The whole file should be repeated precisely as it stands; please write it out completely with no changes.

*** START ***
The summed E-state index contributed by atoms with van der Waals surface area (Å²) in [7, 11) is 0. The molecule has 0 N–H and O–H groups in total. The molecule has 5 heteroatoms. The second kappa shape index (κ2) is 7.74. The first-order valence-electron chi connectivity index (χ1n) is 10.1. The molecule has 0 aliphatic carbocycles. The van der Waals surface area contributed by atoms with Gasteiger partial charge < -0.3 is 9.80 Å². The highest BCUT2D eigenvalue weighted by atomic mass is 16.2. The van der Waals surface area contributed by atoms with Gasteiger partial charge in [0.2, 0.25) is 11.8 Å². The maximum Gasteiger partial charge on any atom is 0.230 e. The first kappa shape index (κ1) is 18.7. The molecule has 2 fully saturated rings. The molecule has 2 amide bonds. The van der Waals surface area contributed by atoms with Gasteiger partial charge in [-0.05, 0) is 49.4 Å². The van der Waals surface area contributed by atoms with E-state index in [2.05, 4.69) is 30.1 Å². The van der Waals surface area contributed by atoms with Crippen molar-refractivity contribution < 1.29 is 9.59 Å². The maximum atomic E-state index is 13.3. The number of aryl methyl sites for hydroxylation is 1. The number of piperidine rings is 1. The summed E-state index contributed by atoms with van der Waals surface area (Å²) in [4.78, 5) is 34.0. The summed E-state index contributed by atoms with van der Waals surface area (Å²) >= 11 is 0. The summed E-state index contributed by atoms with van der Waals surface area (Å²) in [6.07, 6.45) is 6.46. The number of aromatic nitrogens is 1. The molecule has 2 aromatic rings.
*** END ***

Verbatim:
The summed E-state index contributed by atoms with van der Waals surface area (Å²) in [7, 11) is 0. The molecule has 0 N–H and O–H groups in total. The molecule has 5 heteroatoms. The second kappa shape index (κ2) is 7.74. The first-order valence-electron chi connectivity index (χ1n) is 10.1. The molecule has 0 aliphatic carbocycles. The van der Waals surface area contributed by atoms with Gasteiger partial charge < -0.3 is 9.80 Å². The highest BCUT2D eigenvalue weighted by atomic mass is 16.2. The van der Waals surface area contributed by atoms with Gasteiger partial charge in [0.2, 0.25) is 11.8 Å². The maximum Gasteiger partial charge on any atom is 0.230 e. The first kappa shape index (κ1) is 18.7. The molecule has 2 fully saturated rings. The molecule has 2 amide bonds. The van der Waals surface area contributed by atoms with Gasteiger partial charge in [-0.05, 0) is 49.4 Å². The van der Waals surface area contributed by atoms with E-state index in [2.05, 4.69) is 30.1 Å². The van der Waals surface area contributed by atoms with Crippen molar-refractivity contribution < 1.29 is 9.59 Å². The maximum atomic E-state index is 13.3. The number of aryl methyl sites for hydroxylation is 1. The number of piperidine rings is 1. The summed E-state index contributed by atoms with van der Waals surface area (Å²) in [4.78, 5) is 34.0. The summed E-state index contributed by atoms with van der Waals surface area (Å²) >= 11 is 0. The summed E-state index contributed by atoms with van der Waals surface area (Å²) in [6.07, 6.45) is 6.46. The number of aromatic nitrogens is 1. The molecule has 2 aromatic rings.